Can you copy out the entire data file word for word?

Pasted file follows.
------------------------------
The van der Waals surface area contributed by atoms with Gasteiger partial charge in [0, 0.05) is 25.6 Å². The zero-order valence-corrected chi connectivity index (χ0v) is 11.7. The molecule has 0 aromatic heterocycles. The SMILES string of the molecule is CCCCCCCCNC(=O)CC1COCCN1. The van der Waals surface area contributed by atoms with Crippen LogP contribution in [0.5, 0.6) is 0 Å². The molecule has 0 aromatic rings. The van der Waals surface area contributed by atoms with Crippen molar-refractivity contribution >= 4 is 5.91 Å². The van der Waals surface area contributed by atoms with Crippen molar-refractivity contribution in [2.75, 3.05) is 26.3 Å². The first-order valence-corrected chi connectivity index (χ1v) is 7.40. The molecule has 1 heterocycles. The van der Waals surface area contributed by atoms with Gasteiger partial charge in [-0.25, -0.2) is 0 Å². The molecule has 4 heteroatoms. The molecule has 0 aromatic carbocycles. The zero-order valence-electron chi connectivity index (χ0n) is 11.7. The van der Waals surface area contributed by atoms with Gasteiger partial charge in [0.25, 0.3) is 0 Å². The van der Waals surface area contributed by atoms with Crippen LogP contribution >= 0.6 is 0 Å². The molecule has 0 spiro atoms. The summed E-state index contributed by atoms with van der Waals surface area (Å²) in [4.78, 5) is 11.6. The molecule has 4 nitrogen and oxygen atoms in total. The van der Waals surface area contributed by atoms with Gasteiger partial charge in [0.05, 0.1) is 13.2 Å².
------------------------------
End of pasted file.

The van der Waals surface area contributed by atoms with Gasteiger partial charge in [0, 0.05) is 25.6 Å². The zero-order valence-corrected chi connectivity index (χ0v) is 11.7. The molecule has 0 aromatic heterocycles. The SMILES string of the molecule is CCCCCCCCNC(=O)CC1COCCN1. The van der Waals surface area contributed by atoms with Crippen LogP contribution in [0.5, 0.6) is 0 Å². The molecule has 0 aromatic rings. The van der Waals surface area contributed by atoms with Crippen molar-refractivity contribution >= 4 is 5.91 Å². The van der Waals surface area contributed by atoms with Crippen molar-refractivity contribution in [2.75, 3.05) is 26.3 Å². The first-order valence-corrected chi connectivity index (χ1v) is 7.40. The molecule has 1 heterocycles. The van der Waals surface area contributed by atoms with Gasteiger partial charge in [-0.25, -0.2) is 0 Å². The molecule has 4 heteroatoms. The molecule has 0 aromatic carbocycles. The zero-order valence-electron chi connectivity index (χ0n) is 11.7. The van der Waals surface area contributed by atoms with Gasteiger partial charge in [0.25, 0.3) is 0 Å². The van der Waals surface area contributed by atoms with Crippen LogP contribution >= 0.6 is 0 Å². The molecule has 0 spiro atoms. The summed E-state index contributed by atoms with van der Waals surface area (Å²) in [4.78, 5) is 11.6. The molecule has 4 nitrogen and oxygen atoms in total. The van der Waals surface area contributed by atoms with Gasteiger partial charge in [0.05, 0.1) is 13.2 Å².